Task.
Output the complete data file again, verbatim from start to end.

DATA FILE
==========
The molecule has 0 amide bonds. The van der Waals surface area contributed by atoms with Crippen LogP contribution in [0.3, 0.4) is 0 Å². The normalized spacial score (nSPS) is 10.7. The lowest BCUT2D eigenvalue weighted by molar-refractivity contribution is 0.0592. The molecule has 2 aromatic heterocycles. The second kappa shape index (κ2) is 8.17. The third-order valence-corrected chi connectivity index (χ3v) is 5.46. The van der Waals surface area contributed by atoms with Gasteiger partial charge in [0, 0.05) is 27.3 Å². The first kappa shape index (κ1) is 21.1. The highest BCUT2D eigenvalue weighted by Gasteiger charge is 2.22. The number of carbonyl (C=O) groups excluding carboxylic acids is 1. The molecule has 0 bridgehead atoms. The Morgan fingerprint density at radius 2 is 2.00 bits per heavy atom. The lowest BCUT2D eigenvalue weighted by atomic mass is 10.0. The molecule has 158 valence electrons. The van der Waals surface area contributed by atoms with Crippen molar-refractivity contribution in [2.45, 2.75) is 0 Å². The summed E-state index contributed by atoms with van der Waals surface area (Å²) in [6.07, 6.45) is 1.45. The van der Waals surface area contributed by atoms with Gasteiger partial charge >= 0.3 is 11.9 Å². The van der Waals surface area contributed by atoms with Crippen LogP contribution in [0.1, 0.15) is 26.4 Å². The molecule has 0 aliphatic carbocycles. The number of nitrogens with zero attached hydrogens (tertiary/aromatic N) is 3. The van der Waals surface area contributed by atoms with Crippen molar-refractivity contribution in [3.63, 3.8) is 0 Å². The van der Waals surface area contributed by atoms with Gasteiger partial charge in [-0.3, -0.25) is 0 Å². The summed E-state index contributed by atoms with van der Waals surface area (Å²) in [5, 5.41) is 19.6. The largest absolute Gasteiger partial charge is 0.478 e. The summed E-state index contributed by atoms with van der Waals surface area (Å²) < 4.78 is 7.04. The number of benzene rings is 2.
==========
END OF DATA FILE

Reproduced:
The molecule has 0 amide bonds. The van der Waals surface area contributed by atoms with Crippen LogP contribution in [0.3, 0.4) is 0 Å². The normalized spacial score (nSPS) is 10.7. The lowest BCUT2D eigenvalue weighted by molar-refractivity contribution is 0.0592. The molecule has 2 aromatic heterocycles. The second kappa shape index (κ2) is 8.17. The third-order valence-corrected chi connectivity index (χ3v) is 5.46. The van der Waals surface area contributed by atoms with Gasteiger partial charge in [0, 0.05) is 27.3 Å². The first kappa shape index (κ1) is 21.1. The highest BCUT2D eigenvalue weighted by Gasteiger charge is 2.22. The number of carbonyl (C=O) groups excluding carboxylic acids is 1. The molecule has 0 bridgehead atoms. The Morgan fingerprint density at radius 2 is 2.00 bits per heavy atom. The lowest BCUT2D eigenvalue weighted by atomic mass is 10.0. The molecule has 158 valence electrons. The van der Waals surface area contributed by atoms with Crippen molar-refractivity contribution in [2.45, 2.75) is 0 Å². The summed E-state index contributed by atoms with van der Waals surface area (Å²) in [6.07, 6.45) is 1.45. The van der Waals surface area contributed by atoms with Gasteiger partial charge >= 0.3 is 11.9 Å². The van der Waals surface area contributed by atoms with Crippen LogP contribution in [0.1, 0.15) is 26.4 Å². The molecule has 0 aliphatic carbocycles. The number of nitrogens with zero attached hydrogens (tertiary/aromatic N) is 3. The van der Waals surface area contributed by atoms with Crippen molar-refractivity contribution in [3.63, 3.8) is 0 Å². The van der Waals surface area contributed by atoms with Gasteiger partial charge in [-0.3, -0.25) is 0 Å². The summed E-state index contributed by atoms with van der Waals surface area (Å²) in [5, 5.41) is 19.6. The largest absolute Gasteiger partial charge is 0.478 e. The summed E-state index contributed by atoms with van der Waals surface area (Å²) < 4.78 is 7.04. The number of benzene rings is 2.